Vendor Apologies Work
This Saturday morning, as usual, I got up very early and started my typical routine, which includes checking my EMR to see what labs, prescription refill requests, consultant notes, and ER or urgent care notes may have come through since the night before. Only problem was, this morning, as compared to every other Saturday morning since we started on our current EMR, something was wrong – very, very wrong.
Not only couldn’t I access my EMR, I couldn’t even get to the sign-on page. (Yes, it’s a browser-based system.) All I could see when I tried to open the login screen was a blank, totally white page. Hmmm … that’s different …
I tried a couple of tricks in that browser with no luck. Well … maybe it’s a browser issue, I thought. Went to browser 2 … same problem. Hmmm …
All vendors have periods on downtime, you know, for system maintenance and upgrades and whatnot. However, before any scheduled downtime, most vendors notify their clients, as ours always does. Maybe I missed just such a notice thought I, so I double-checked my emails, including Junk and Spam folders. Nada. Hmmm, hmmm …
Well, glitches happen, my coffee hasn’t kicked in yet, and maybe I’m not really awake and am just dreaming. Maybe I’ll just go on about some business financial stuff (bills – ugh), run through emails, and then double back to this in a while.
However, an hour or two later, the same blank white browser page kept staring me down. “Maybe there is a system problem” now became my number-one thought.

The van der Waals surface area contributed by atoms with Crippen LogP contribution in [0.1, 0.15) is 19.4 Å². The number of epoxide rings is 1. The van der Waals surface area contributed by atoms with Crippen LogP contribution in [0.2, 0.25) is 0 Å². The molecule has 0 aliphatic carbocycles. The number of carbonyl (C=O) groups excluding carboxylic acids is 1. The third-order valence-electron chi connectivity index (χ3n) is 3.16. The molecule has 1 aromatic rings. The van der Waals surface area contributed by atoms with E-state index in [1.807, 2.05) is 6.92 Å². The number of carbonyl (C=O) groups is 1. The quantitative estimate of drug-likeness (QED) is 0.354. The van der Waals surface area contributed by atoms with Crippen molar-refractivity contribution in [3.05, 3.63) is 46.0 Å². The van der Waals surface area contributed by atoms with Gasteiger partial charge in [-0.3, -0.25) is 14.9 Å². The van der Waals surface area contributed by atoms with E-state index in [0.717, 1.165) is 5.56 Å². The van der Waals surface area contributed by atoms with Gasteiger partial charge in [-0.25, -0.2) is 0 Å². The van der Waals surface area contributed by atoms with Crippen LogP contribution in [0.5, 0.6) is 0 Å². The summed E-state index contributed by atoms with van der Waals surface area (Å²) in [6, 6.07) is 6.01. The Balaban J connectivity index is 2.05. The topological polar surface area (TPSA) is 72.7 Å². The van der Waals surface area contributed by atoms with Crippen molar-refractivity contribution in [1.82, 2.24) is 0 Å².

Before I began to panic with dreadful doom-and-gloom thoughts, I decided to send the EMR support folks an email detailing what was happening on my end. Knowing I’m in the Eastern Time Zone and that they are West Coasters, I figured they may take a bit to respond – you know, wake up, grab coffee, etc. – so I sent the email and proceeded onto the aforementioned doom-and-gloom mental scenarios, such as:
- What if my EMR vendor has unexpectedly gone under, just shut the doors and shuttered the Web access? (Unlikely. They just raised a snootful of investor capital.)
- What if the system has had an irreparable glitch, maybe a total system failure? (Doubtful. They use some pretty great system architecture. Plus, at least some redundancies are in place to prevent total loss.)
- What if hackers have breached the system and are holding our data captive for some ungodly sum of ransom? (Prob’ly not. That investor money still wouldn’t make them as likely a target as many other, more prominent and likely more cash-rich, EMR vendors out there.)
- What if I somehow, for whatever the reason, we lost all access to all of our patient records? (Naw. But, still, a very scary mental picture came to mind, if only for a fleeting, though rather frightening, instant.)
OK, so I played the game of “Fear Factor” in my head and decided it might be best to walk away for a bit and give the support folks a chance to respond. Otherwise, I could envision doom-and-gloom overtaking my day, and it’s SATURDAY! No way I’m wasting a lovely, end-of-summer weekend on HIT anguish and angst.
After some workout time, some dog time, and some home puttering time, I returned to find that my EMR was fully back online, and that support had sent me a response email to say the system was back, and that it was “very unprecedented” and they had “put measures in place to ensure this will not happen again.” They also extended “sincerest apologies.”